“We aim to deliver the most value we can for each student where they are, anywhere in the world, and it’s a lifetime commitment we have with them — a legacy experience,” Hicks said.
The cycle starts when academic programs are developed. Students gain proper training and experience, which leads to career readiness upon graduation. Then, as alumni, they succeed on the job, and employers benefit, contributing to the university’s high rankings and reputation. That influences prospective students, who meet with Liberty’s recruitment and enrollment team and are guided to the academic programs.
Liberty’s Career Center plays an important role in the cycle. With the relevant data in hand, staff can tailor career fairs, resources, internships, and other practical career exploration opportunities to students in particular degree programs. They can also help the university strengthen partnerships with employers who are already engaged in the process.
“The Career Center aims to provide students with the skill sets to succeed in their jobs by offering a wide spectrum of career preparation and guidance, as well as job and internship offerings,” said Sarah Falwell, executive director of Career Partnerships & Career Services. “These skill sets are handcrafted by our staff members who are dedicated to student success.”
The process includes one-on-one résumé and cover letter critiquing, mock interviews, and professional development meetings.
This summer, the Career Center is launching its first New York City Fellowship, where students will gain priceless opportunities in professional and personal development through internships with some of the largest companies in the world. The center has already had success with its Washington Fellowship, a semester-long program that places students from different disciplines into internships in the nation’s capital. (Learn more at Liberty.edu/Career).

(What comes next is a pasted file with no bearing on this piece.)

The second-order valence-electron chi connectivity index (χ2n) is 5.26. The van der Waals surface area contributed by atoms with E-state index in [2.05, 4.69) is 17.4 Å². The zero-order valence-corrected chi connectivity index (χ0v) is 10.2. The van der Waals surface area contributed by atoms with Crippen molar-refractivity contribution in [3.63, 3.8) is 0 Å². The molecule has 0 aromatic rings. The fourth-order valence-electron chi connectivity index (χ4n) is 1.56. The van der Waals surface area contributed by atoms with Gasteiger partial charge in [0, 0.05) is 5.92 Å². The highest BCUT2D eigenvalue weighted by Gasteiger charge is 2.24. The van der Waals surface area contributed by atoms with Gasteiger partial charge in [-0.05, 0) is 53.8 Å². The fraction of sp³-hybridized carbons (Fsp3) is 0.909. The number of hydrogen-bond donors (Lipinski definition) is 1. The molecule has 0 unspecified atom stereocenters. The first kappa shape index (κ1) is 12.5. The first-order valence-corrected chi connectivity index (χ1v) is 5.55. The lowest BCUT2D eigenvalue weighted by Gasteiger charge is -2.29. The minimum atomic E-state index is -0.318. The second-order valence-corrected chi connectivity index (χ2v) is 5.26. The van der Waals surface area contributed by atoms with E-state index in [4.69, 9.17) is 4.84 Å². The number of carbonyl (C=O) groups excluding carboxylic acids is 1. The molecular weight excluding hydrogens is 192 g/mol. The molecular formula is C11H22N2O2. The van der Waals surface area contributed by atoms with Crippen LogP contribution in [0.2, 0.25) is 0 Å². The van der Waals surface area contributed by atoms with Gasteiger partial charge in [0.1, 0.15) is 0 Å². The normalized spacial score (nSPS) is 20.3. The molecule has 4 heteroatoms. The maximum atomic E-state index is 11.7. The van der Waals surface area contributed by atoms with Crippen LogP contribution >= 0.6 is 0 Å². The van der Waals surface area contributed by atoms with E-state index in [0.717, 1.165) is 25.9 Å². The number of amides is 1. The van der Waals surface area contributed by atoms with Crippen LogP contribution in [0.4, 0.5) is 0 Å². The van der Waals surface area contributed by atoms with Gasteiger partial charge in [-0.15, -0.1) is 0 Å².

Students are grateful for these opportunities. Recent biomedical sciences graduate Rachael Glavin interned at the National Institutes of Health last fall, where she contributed to research in skin cancer treatment.
“It was so amazing and such fulfilling work,” Glavin said. “Now, I can look back and say, ‘These are all the things that I have done — I did this. I accomplished this.’ And it’s so cool knowing that what I did could really help someone.”
Amazing. Fulfilling. Accomplished. Those are words that show Liberty’s mission is central to the academic experience. With every new program, Liberty remains committed to training tomorrow’s leaders, whose impact will extend beyond their professions to change the world around them.
With more than 550 unique programs of study from the certificate to the doctoral level, including over 280 offered online, Liberty University is Training Champions for Christ to impact every corner of society. In addition to the university’s regional accreditation by the Southern Association of Colleges and Schools Commission on Colleges, many programs are accredited or otherwise recognized by specialized professional and accrediting agencies.